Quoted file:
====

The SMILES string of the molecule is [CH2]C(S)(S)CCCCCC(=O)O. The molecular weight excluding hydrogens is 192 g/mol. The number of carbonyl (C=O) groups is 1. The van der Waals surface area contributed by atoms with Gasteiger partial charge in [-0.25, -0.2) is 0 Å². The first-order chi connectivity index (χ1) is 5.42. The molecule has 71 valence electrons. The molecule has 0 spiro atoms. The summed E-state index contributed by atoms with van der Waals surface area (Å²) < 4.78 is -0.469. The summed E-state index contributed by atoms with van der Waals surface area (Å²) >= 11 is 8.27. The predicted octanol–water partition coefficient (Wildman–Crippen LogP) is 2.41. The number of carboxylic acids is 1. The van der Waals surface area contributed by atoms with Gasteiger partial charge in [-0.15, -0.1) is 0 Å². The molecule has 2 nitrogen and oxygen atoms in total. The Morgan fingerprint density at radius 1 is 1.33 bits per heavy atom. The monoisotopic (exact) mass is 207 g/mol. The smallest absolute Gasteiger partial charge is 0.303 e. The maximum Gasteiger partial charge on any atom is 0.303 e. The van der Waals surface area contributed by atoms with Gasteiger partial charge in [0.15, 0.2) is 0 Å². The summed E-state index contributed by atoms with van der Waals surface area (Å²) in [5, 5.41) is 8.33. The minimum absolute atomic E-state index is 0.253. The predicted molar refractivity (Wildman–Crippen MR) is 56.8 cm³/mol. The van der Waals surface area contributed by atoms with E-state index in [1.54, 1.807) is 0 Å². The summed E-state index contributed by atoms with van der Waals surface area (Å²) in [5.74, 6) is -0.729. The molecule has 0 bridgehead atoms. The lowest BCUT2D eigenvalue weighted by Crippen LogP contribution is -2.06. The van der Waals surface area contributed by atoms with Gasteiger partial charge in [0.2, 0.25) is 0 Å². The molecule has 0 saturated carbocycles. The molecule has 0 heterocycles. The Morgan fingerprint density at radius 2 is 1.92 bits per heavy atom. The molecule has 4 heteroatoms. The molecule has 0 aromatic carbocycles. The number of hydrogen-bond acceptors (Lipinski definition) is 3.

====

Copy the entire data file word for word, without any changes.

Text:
The SMILES string of the molecule is [CH2]C(S)(S)CCCCCC(=O)O. The molecular weight excluding hydrogens is 192 g/mol. The number of carbonyl (C=O) groups is 1. The van der Waals surface area contributed by atoms with Gasteiger partial charge in [-0.25, -0.2) is 0 Å². The first-order chi connectivity index (χ1) is 5.42. The molecule has 71 valence electrons. The molecule has 0 spiro atoms. The summed E-state index contributed by atoms with van der Waals surface area (Å²) < 4.78 is -0.469. The summed E-state index contributed by atoms with van der Waals surface area (Å²) >= 11 is 8.27. The predicted octanol–water partition coefficient (Wildman–Crippen LogP) is 2.41. The number of carboxylic acids is 1. The van der Waals surface area contributed by atoms with Gasteiger partial charge in [-0.15, -0.1) is 0 Å². The molecule has 2 nitrogen and oxygen atoms in total. The Morgan fingerprint density at radius 1 is 1.33 bits per heavy atom. The monoisotopic (exact) mass is 207 g/mol. The smallest absolute Gasteiger partial charge is 0.303 e. The maximum Gasteiger partial charge on any atom is 0.303 e. The van der Waals surface area contributed by atoms with Gasteiger partial charge in [0.15, 0.2) is 0 Å². The summed E-state index contributed by atoms with van der Waals surface area (Å²) in [5, 5.41) is 8.33. The minimum absolute atomic E-state index is 0.253. The predicted molar refractivity (Wildman–Crippen MR) is 56.8 cm³/mol. The van der Waals surface area contributed by atoms with E-state index in [1.54, 1.807) is 0 Å². The summed E-state index contributed by atoms with van der Waals surface area (Å²) in [5.74, 6) is -0.729. The molecule has 0 bridgehead atoms. The lowest BCUT2D eigenvalue weighted by Crippen LogP contribution is -2.06. The van der Waals surface area contributed by atoms with Gasteiger partial charge in [0.2, 0.25) is 0 Å². The molecule has 0 saturated carbocycles. The molecule has 0 heterocycles. The Morgan fingerprint density at radius 2 is 1.92 bits per heavy atom. The molecule has 4 heteroatoms. The molecule has 0 aromatic carbocycles. The number of hydrogen-bond acceptors (Lipinski definition) is 3.